Thirteen years ago, 23-year-old Joshua Perkins was looking to turn his life around. After high school, he spent five years working as an auto mechanic and got used to it. Then he found the Marine Corps.
“I was 23 and trying to figure out where I was going with my life,” said U.S. Marine Corps Master Sgt. Joshua Perkins, a CH-53E Super Stallion crew chief with Marine Heavy Helicopter Squadron (HMH) 366. “I just decided one day, ‘You know what? I think I’ll give the Marine Corps a chance. I walked into the recruiter’s office and decided that was what I was going to do. Then, right after my first deployment, I realized this was a career change for me and I was planning on doing my full 20s. I simply love what I do.
Perkins’ time as a squad leader taught him how to lead Marines and pass on essential knowledge on the job. He believes the role of a team leader is crucial to the success of heavy lift helicopter operations.
“My work contributes a great deal to the accomplishment of the mission,” Perkins said. “We are moving personnel, cargo, and external loads to frontline Marines so they can complete their mission.”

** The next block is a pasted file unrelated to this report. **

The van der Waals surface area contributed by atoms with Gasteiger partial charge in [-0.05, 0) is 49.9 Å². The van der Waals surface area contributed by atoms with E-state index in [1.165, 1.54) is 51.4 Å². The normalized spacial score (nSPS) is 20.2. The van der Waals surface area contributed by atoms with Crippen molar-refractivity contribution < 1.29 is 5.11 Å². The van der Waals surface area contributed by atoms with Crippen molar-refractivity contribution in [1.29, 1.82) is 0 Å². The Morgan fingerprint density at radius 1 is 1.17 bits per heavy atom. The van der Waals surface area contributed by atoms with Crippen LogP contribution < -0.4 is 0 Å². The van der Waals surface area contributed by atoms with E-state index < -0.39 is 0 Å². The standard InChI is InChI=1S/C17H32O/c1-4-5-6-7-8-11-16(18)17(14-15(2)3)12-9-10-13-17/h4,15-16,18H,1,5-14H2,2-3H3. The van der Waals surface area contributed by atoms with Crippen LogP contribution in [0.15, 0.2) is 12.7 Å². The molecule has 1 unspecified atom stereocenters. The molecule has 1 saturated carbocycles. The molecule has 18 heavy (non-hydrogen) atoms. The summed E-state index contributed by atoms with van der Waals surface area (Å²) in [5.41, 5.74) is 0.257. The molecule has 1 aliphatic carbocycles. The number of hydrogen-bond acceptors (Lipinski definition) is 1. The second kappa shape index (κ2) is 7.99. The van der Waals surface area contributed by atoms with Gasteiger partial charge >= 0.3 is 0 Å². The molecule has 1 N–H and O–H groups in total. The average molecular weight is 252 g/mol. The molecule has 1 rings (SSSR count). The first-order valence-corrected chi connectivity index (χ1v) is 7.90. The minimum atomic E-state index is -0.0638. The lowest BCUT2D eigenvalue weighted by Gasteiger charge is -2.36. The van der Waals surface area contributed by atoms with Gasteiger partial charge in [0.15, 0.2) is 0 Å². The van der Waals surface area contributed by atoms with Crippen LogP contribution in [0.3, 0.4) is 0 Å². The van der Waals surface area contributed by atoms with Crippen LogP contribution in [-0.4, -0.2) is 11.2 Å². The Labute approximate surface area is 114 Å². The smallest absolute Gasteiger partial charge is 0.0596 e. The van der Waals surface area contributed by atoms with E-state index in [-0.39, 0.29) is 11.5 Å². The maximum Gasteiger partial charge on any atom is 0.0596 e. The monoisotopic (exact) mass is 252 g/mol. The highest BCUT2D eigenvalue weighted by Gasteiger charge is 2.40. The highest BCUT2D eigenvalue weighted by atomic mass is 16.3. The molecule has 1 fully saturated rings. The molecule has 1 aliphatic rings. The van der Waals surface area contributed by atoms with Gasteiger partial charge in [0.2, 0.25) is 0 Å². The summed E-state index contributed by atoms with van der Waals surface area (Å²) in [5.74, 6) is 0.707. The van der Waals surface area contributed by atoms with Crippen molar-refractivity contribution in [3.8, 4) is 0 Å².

Crew chiefs are responsible for understanding their aircraft from nose to tail, using their knowledge and experience to maintain operational readiness. Additionally, their responsibilities range from operating weapon systems and assisting pilots during flights to washing engines and repairing rotors.
HMH-366 deployed to Naval Air Station Joint Reserve Base Fort Worth, Texas, July 7-18, to prepare for an upcoming deployment. The squadron was forced to adapt to unfamiliar environments as temperatures reached over 100 degrees Fahrenheit. Perkins applied his experience from two combat deployments in Afghanistan to his daily duties in the Texas heat.
“A lot of the lessons I learned there were about the environmental aspect of things,” Perkins said. “Flying in hot, very dusty weather, long nights, long days, and the tactics we used there. I bring it here and I train it to teach the Marines why we do what we do and how we do it, to mitigate our risks.
The Marine Corps introduced the CH-53K King Stallion, the newest heavy-lift helicopter, and the 2nd Marine Aircraft Wing received its first CH-53K in January 2022. The CH-53K has three times the lift capacity of its predecessor, the CH-53E Super Stallion. Perkins plans to move to the King Stallion for the rest of his career.
“The change is going to affect me because I will have to learn a new type of aircraft,” he said with a determined mindset. “Whether it’s fixing it or flying back. Like everything else in the Marine Corps, improvise, adapt, and overcome.